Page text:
And tomorrow it will start again first thing in the morning. He will throw a tantrum because the banana has a bruise on it. Or I won't let him watch Mickey Mouse Club House or I'll ask him to take his diaper off. And I will try to remember to breathe and try to remember that he is still a baby and won't be able to fully reason for another 23 years. And I will spend the day debating whether or not to take a pill or part of a pill until it's finally the end of the day and he screams and yells for me to sleep in the bed with him which I'll do because I'll just be too tired to fight him again. And anyway, going to bed at 8pm is highly underrated.
I haven't posted in maybe six months. I was having trouble with the Weebly app and got frustrated with not being able to post from my phone, Also, I got very busy with holiday stuff, looking for a place to live, and prepping for the concert of The Secret Garden at Lincoln Center in February, I got sick with a cold on the first day of rehearsals and here we are, two months later and I'm still sick. Pretty sure I'm dying but everyone else is like, "Get over yourself. You have a cold."
Kurt got a job in December working for the Devil's spawn and his dung beetle of a wife. He is a war profiteer and she used to be the head of a major cable network, though how anyone ever stood being in a room with her for more then two minutes is beyond me. They have three children whom they're raising to be just as shitty as they are.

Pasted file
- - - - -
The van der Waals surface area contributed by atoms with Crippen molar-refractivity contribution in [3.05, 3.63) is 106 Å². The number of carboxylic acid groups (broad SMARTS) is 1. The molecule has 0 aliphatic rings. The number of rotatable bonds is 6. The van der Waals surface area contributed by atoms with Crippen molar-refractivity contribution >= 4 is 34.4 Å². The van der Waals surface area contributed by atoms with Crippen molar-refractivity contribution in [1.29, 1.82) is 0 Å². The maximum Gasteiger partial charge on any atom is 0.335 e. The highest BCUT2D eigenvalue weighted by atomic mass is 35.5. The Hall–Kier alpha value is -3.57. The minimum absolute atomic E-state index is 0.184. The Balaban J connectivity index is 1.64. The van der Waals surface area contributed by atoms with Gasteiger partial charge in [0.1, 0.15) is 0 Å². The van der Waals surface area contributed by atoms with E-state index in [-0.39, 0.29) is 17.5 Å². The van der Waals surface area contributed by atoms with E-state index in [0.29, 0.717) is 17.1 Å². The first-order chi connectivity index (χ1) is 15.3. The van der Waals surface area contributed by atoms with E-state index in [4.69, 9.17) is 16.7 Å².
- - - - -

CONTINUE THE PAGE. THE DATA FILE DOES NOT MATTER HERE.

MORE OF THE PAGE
He was hired for a specific job, with very specific duties that were expressly laid out before he agreed to take the position. They wanted to make sure he knew what he was signing on to do. Then, maybe two weeks in, the Mrs. decided she really wanted a butler and was angry that Kurt wasn't one. She was like, "Ugh, were you raised in a barn?" during his first dinner service when he served the water from the wrong pitcher. She texted him at midnight on his day off demanding that he go to their Connecticut residence in the morning (also his day off), pick something up, and deliver it to their Greenwich Village residence. And what was the item that needed to be delivered? Like, a really important flash drive, right? Or an envelope with a ton of cash. Or a fucking Faberge Egg that they were auctioning off that day. No, no. It was a white, crew neck tee-shirt. To be fair, those are a very hard item to find. Especially in New York City. So, I get it. Their oozing puss stain of a daughter, who was all of 11 years old, ordered him out of the kitchen when she went in to get a snack. Because that's how you treat people.
Anyway, he lasted two months before being summarily dismissed for not doing the job he wasn't hired to do. So, that was a two month respite from nearly two years of unemployment. You know how on the news you hear about people who have been out of work for two years and you're like, how is that possible? Or you're like, how are they feeding their children? Yeah, that.